7 Window Treatments That Can Lower Your Energy Bills

Houzz contributor, architectural and urban designer with over a decade.

Whether  it’s a pair of drapes hung to frame a pleasant view or a cheery striped awning floating above a picture window, homeowners often dress up their windows for beauty rather than function. But with the right materials and proper placement, these decorations might actually help lower your monthly energy bills.

The impact can be significant. According to the United States Department of Energy (DOE), something as simple as a set of medium-colored drapes backed with white plastic reduces solar heat gain by as much as 33 percent.

When the hot months arrive soon, don’t just blast the air conditioning. Explore some of these window treatment ideas instead.

Are Plantation Shutters the Right Choice for Your Windows?

One of my favorite choices for window treatments is the plantation shutter. They are versatile, less expensive than custom draperies, and can increase the value of your home. They are the only window treatment that can be financed into the purchase of your home. Why? Because they are highly desirable and usually stay with the home when it's sold. 

Let's take a look at how Houzz members are using them in their homes.

The best window coverings

Chantal Dauray

Tips on how to use lighting without sacrificing your privacy.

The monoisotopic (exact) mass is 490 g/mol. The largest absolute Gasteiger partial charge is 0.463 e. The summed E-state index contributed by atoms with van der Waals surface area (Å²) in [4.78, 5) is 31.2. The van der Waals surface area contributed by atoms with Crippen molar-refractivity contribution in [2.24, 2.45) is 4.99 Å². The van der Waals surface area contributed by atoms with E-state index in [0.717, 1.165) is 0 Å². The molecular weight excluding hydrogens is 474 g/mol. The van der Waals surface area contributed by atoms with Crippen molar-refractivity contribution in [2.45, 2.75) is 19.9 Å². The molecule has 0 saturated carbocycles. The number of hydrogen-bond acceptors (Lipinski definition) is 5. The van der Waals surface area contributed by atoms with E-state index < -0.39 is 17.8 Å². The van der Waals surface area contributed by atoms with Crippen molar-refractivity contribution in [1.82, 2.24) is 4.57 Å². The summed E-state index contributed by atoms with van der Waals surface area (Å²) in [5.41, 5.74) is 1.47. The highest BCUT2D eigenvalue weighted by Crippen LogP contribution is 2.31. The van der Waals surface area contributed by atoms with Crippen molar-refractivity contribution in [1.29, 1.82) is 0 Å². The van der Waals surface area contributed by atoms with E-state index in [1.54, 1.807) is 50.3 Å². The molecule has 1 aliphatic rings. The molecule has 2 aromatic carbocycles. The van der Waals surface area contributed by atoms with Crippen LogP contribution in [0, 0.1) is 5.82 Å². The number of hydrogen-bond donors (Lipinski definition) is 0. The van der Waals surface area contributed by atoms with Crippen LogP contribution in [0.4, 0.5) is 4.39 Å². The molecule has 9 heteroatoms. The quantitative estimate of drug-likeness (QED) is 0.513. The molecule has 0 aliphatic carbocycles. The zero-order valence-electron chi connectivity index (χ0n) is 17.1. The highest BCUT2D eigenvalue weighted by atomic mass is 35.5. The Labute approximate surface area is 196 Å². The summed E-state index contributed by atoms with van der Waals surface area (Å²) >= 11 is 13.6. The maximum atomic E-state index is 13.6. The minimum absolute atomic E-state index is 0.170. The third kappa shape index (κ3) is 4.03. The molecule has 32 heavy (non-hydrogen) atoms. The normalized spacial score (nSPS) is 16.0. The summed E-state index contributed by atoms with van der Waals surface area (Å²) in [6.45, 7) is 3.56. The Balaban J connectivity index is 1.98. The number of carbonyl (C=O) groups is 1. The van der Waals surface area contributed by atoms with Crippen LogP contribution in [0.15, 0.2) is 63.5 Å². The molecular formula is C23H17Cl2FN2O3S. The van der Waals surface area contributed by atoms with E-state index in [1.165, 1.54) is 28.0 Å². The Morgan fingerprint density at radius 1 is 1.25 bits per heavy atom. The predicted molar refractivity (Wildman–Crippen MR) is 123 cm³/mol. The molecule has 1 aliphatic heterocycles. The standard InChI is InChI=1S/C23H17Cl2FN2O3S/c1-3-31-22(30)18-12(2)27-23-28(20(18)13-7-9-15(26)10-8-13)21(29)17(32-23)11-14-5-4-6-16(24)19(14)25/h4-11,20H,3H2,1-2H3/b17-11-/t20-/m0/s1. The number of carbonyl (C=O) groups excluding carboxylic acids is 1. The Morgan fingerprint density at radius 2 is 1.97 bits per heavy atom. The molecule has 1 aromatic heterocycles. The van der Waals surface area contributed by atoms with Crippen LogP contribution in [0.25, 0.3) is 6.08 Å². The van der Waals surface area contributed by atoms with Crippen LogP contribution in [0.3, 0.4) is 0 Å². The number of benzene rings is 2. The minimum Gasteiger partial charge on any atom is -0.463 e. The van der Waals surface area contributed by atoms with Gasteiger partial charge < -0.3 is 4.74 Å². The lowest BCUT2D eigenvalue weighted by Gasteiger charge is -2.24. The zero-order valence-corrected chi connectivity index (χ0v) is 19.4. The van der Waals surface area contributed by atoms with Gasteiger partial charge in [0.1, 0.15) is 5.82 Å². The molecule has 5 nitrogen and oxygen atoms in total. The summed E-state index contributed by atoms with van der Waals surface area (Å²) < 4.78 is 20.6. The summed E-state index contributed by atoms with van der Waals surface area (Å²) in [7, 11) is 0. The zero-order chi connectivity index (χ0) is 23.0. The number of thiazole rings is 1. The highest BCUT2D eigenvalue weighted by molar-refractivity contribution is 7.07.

Choosing the right window covering
Your budget, tastes, needs and decorating style, together with the amount of brightness you wish to achieve in the room, will guide your decisions as you consider numerous possibilities. Here are some guidelines.
1 The kitchen. Wood blinds and faux-wood blinds are easier to maintain than pleated blinds or curtains. The more rigid the blinds, the easier they are to clean.
2 The bedroom. For a more restful sleep, an opaque blind is a good choice. It can be concealed behind a valance or dressed up with attractive curtains. Other options are rigid horizontal blinds or fabric blinds combined with some curtains for greater opacity.
3 The living room. If you’re intent on keeping prying eyes out, horizontal
blinds or louvered shutters are your best option, as louveres can be inclined based on your preference for shade or light without the interior being any more visible to passersby. If privacy is not an issue, anything goes! If you
choose drapes, err on the side of simplicity, keeping them in a shade similar
to that of the wall.
4 The bathroom. Horizontal blinds are a sound choice here. However, select a waterproof material (faux wood, for example), particularly if the space is poorly ventilated or the blind is close to the shower stall.
5 French doors. Solar blinds (or perforated blinds) are perfectly suitable, as they reduce the glare and heat from the sun and protect furniture from UV rays. Also popular are light-filtering sunscreens (with Sheerweave) with their Japanese style and the lovely luminosity they confer on large windows.Fabric blinds are a good choice as well.
Windows above electric baseboard heaters
Rather than hemming your curtains so that they hang just above the heater, simply move them away from the heat source with a mounting bracket (available at most hardware stores), which attaches to the baseboard heater. The effect is more elegant. As for blinds, allow a clearance of at least 30 centimetres from the baseboard heater, and if possible, avoid vinyl or plastic-based materials.